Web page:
288 pp., 6.125 x 9.25, 12 illus. , notes, index
Paperback ISBN: 978-0-8078-5916-2
Published: February 2009
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Awards & distinctions
2008 Honorable Mention, National Council on Public History Book Award
Edited by noted historians James Oliver Horton and Lois E. Horton, this collection explores current controversies and offers a bracing analysis of how people remember their past and how the lessons they draw influence American politics and culture today. Bringing together some of the nation's most respected historians, including Ira Berlin, David W. Blight, and Gary B. Nash, this is a major contribution to the unsettling but crucial debate about the significance of slavery and its meaning for racial reconciliation.
Ira Berlin, University of Maryland
David W. Blight, Yale University
James Oliver Horton, George Washington University
Lois E. Horton, George Mason University
Bruce Levine, University of Illinois
Edward T. Linenthal, University of Wisconsin-Oshkosh
Joanne Melish, University of Kentucky
Gary B. Nash, University of California, Los Angeles
Dwight T. Pitcaithley, New Mexico State University
Marie Tyler-McGraw, Washington, D.C.
John Michael Vlach, George Washington University
About the Authors
James Oliver Horton is the Benjamin Banneker Professor Emeritus of American Studies and History at George Washington University.
For more information about James Oliver Horton, visit the Author Page.
Lois E. Horton is professor of history emerita at George Mason University.
For more information about Lois E. Horton, visit the Author Page.
"A chastening reminder that many are still missing the point [of black history in America], and even that the point may be more elusive than we thought. . . . Scattered throughout the book are many fascinating stories." —Times Literary Supplement
"Americans seem perpetually surprised by slavery—its extent (North as well as South), its span (over half of our four centuries of Anglo settlement), and its continuing influence. Slavery and Public History will help us all to remember and understand, so we can remove the vestiges of slavery that still affect us."—James W. Loewen, author of Lies My Teacher Told Me: Everything Your American History Textbook Got Wrong and Sundown Towns: A Hidden Dimension of American Racism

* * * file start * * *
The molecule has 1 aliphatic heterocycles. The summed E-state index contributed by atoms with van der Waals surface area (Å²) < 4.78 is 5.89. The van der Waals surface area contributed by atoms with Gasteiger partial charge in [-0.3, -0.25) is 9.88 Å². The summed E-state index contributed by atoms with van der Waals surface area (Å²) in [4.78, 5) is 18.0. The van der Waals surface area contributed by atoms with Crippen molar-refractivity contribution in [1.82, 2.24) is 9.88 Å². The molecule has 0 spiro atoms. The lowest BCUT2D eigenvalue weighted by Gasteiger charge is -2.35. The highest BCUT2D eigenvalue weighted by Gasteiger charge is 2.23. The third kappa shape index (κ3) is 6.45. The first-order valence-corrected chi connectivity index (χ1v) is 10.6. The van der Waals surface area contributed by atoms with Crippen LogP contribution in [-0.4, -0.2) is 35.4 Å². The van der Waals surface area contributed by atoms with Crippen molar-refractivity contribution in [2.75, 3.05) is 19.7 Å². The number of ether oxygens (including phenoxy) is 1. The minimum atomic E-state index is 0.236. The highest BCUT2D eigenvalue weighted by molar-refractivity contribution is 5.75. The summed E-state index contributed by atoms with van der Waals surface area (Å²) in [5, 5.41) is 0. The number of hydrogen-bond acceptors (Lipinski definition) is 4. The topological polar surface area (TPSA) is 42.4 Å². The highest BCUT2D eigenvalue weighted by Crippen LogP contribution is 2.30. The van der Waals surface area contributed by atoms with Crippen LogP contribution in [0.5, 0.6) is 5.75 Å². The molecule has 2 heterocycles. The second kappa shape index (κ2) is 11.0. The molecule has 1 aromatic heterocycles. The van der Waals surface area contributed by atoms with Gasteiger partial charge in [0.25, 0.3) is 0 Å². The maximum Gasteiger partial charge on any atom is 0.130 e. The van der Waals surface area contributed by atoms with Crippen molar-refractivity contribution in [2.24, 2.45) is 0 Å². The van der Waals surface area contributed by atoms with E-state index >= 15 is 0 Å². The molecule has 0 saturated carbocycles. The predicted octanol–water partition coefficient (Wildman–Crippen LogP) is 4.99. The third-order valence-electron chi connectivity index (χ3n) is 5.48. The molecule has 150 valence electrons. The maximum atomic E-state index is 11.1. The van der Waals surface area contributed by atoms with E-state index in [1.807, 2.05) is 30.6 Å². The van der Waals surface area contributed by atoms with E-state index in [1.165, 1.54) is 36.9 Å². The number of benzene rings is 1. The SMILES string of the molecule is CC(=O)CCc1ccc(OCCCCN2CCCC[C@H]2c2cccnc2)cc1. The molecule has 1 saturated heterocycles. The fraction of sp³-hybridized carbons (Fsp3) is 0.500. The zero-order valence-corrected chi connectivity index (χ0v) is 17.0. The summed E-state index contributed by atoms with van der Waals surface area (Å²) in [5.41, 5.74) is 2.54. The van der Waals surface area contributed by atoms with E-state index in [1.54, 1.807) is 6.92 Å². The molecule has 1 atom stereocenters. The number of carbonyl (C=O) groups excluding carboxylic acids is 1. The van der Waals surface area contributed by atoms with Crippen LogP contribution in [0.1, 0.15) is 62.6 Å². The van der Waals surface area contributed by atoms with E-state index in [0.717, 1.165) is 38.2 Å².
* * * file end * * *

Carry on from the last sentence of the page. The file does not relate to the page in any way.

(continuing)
"An invigorating book, written by historians who have emerged from the archives to grapple with misleading and hurtful tales that have been part of our national tradition. In these vibrant accounts boring history becomes lively practice, and the American public shows that it can embrace new research, more complex understandings, and more honest interpretation. I'll never take the words on a historic marker for granted again."—Linda K. Kerber, author of No Constitutional Right to Be Ladies: Women and the Obligations of Citizenship
"The history and the continuing resonance of slavery is one of the last great unmentionables in public discourse. This grand and groundbreaking volume does much to illuminate the challenges, ambiguities, and risks faced by those who dare to interpret the 'peculiar institution' outside of the academy. As this work clearly demonstrates, public history is not for the faint of heart."—Lonnie G. Bunch, founding director, National Museum of African American History and Culture